“Japan and most ASEAN countries are more dedicated to promoting cooperation with the Myanmar government and never take the approach of harsh denunciation,” he told RFA. “So, I conclude that they are saying this in accordance with their foreign policy.”

“Whether it is genocide or crimes against humanity, regardless of what the label is, we cannot deny that there are human rights violations in Myanmar,” he added. “Whatever the approach is, either cooperation or denunciation, I’d like to urge all nations to work together to stop these rights violations.”

Promoting business

This is not the first time that Maruyama has publicly commented on an issue related to the Rohingya crisis.

In May, he advised the dominant ethnic Rakhine political party in Rakhine state during a visit to the area that it should work to resolve the crisis as soon as possible because it had caused widespread international interest.

Teppei Kasai, a Tokyo-based program officer for the Asia Division of Human Rights Watch, wrote in a June essay in the online publication The Diplomat that Japan’s main aim in Myanmar is to promote its business interests in Myanmar.

“Japan’s decision to side with the Myanmar government’s political rhetoric is unsettling,” he wrote. “But it is only a small part of Tokyo’s eager embrace of the Myanmar government’s attempt to divert attention away from the Rohingya crisis, and instead to promote foreign business opportunities in war-torn Rakhine state.”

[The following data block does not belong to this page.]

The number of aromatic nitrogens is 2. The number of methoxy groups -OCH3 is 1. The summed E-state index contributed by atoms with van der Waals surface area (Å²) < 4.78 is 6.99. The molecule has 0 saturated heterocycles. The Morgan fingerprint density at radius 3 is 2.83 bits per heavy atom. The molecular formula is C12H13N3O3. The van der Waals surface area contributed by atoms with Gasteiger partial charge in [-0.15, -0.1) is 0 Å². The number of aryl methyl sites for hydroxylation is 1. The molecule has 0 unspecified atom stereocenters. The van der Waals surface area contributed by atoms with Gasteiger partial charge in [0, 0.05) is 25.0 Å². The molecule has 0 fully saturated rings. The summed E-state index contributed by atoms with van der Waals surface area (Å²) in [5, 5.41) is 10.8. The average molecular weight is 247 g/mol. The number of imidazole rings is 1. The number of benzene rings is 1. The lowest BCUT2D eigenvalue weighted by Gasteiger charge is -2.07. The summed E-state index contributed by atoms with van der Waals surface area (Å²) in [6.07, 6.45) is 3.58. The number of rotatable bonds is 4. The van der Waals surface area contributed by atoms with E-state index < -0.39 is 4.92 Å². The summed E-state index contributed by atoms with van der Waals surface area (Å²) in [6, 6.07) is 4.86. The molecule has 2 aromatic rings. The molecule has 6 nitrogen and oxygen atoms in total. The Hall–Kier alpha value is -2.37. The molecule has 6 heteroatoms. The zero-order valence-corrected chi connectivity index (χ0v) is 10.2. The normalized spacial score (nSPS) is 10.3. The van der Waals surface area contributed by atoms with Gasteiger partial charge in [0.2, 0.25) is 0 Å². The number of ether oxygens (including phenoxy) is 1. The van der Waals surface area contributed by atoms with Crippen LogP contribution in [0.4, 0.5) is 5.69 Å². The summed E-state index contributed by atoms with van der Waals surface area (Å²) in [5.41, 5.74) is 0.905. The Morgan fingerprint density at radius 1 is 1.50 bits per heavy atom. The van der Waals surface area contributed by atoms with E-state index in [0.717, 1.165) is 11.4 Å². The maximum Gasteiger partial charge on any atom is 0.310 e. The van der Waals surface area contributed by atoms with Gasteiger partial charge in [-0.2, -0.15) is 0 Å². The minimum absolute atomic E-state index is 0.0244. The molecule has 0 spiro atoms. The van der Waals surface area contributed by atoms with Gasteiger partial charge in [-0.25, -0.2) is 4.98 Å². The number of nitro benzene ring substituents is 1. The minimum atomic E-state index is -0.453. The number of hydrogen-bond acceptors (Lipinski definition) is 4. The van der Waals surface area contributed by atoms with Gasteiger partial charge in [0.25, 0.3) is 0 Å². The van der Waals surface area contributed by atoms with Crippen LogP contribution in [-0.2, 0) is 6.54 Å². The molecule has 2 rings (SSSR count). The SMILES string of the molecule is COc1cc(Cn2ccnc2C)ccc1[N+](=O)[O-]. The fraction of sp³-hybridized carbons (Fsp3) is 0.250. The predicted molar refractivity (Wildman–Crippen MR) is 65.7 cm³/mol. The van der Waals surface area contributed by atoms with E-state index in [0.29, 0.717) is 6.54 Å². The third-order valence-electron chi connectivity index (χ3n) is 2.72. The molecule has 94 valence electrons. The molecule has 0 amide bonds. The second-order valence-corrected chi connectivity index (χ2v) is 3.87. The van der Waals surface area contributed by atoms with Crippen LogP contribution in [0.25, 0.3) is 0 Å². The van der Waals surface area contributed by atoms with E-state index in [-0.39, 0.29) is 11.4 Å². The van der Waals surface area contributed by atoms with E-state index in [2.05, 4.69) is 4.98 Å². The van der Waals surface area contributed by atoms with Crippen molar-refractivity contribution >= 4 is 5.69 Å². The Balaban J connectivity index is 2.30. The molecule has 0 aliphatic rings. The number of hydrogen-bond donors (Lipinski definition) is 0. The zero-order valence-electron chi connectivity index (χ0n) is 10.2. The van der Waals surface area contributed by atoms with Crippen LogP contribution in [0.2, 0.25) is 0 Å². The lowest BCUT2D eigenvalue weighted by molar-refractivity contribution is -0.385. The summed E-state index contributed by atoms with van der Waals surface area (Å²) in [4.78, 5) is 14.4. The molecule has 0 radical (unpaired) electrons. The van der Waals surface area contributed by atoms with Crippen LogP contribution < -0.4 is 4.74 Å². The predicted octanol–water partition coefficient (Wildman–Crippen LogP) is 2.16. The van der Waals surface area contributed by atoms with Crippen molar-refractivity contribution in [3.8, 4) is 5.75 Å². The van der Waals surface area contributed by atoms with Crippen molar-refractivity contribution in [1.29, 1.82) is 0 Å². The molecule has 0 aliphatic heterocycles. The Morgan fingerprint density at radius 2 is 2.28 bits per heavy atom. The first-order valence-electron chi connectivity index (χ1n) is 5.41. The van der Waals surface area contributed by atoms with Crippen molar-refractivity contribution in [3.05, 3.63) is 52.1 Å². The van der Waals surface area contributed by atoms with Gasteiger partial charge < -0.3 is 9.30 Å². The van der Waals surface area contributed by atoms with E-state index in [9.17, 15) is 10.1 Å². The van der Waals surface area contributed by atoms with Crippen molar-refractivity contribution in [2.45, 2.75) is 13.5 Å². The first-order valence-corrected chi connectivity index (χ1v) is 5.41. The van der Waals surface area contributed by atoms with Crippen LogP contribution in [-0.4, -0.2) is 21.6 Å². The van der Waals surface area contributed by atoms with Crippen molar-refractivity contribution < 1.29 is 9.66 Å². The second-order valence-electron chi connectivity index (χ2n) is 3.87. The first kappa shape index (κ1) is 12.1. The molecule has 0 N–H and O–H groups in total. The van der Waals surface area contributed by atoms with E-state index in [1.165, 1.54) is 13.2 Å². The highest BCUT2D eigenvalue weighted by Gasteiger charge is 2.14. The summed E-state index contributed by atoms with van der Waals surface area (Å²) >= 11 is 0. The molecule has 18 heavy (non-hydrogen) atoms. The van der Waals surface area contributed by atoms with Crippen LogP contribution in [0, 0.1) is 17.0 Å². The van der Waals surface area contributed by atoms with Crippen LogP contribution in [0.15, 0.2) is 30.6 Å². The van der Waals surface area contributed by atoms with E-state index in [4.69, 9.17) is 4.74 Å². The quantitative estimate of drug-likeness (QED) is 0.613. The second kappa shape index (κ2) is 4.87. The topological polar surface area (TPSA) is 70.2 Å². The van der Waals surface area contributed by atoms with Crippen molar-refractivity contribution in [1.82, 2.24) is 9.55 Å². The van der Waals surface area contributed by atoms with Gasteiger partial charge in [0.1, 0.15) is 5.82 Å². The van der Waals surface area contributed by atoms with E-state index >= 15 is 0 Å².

In February, Japan and Myanmar organized an investment fair in Rakhine state to attract foreign and national investors despite rights abuses and the massive displacement of people there.

Then in October, Aung San Suu Kyi went to Tokyo to speak at a conference sponsored by the Japan External Trade Organization to promote investment and business opportunities in Myanmar.

Japan is the fourth largest investor in Myanmar after Singapore, China, and the Netherlands. The country has provided financial support for numerous large-scale infrastructure projects with its investment in Myanmar hitting an all-time peak of roughly $1.48 billion in fiscal year 2017, according to Myanmar’s Ministry of Planning and Finance.

Reported by Nay Myo Htun for RFA’s Myanmar Service. Translated by Ye Kaung Myint Maung. Written in English by Roseanne Gerin.